Storm Christoph led to significant flooding in several areas of Shrewsbury last Thursday evening, while villages upstream, such as Melverley and Pentre were also hit.
A number of residents in Coleham said they had been left confused by river level warnings in the run up to the flooding, while Shropshire Council said it had been "extremely difficult" to plan for the event due to the "inconsistent nature of the gauge data".
The authority said it would be requesting a review to ensure it can deliver more effective warnings to businesses and residents in future.
In response the Environment Agency said it would review its data, but reiterated its previous statement that people should take heed of flood warning messages, and not just river level figures.
A spokesman said: "The river level forecast are only part of the Environment Agency’s warning and informing service and should always be viewed alongside the latest flood warning messages for the local area.
"River models are inherently complicated linking millions of data lines together that respond dynamically with the weather conditions.
"There are times when these completed models produce forecasts that don’t represent what we would expect to see.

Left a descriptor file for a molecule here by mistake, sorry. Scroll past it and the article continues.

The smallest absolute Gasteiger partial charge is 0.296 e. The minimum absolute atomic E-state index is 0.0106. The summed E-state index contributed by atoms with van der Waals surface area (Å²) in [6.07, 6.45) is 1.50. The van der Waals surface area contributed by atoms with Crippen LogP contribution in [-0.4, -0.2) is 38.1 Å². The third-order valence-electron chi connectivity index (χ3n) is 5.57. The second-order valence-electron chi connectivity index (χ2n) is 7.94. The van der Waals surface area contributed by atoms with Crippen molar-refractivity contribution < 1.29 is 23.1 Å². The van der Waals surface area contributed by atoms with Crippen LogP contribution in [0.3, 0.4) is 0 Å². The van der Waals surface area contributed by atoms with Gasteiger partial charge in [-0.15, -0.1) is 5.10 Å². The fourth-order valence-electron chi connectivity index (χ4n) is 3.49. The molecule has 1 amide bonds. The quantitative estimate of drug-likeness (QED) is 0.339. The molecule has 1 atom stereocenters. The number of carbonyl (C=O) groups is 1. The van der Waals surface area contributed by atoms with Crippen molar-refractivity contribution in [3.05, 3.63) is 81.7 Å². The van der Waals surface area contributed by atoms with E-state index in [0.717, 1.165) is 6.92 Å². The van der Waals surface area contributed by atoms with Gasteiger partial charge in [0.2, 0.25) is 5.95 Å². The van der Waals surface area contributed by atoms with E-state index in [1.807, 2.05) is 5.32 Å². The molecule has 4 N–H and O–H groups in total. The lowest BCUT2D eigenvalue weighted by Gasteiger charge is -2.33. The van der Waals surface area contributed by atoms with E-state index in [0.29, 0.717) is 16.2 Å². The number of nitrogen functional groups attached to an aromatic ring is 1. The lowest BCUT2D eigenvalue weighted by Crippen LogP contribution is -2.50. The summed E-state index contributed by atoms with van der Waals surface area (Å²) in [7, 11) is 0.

"Thankfully our experts are trained to identify these computer model anomalies, and alongside their local area knowledge produce the advice and information in the flood messages which represents what we expect to see.
"The Environment Agency have adopted an open data policy to flood and forecast information which has been well received and used by millions of customers.
"We manage over 10,000 computer models to provide the river forecasts for England and unfortunately there are times when they don’t perform as expected.
"There is a continual review and improvement programme of our computer models and we will review the location and model data after the incident."
In a statement Shropshire Council had said: "The responsibility for providing the Flood Warning Service and gauge information on the River Severn sits with the Environment Agency.
"Shropshire Council rely on the same flood warning and river gauge information to plan our operation response to flooding, and the inconsistent nature of the gauge data made planning for – and responding to – this event extremely difficult.
"Shropshire Council will be requesting that the Environment Agency undertake a review of the current system and then we will work with them to ensure warnings go out to communities more effectively in the future."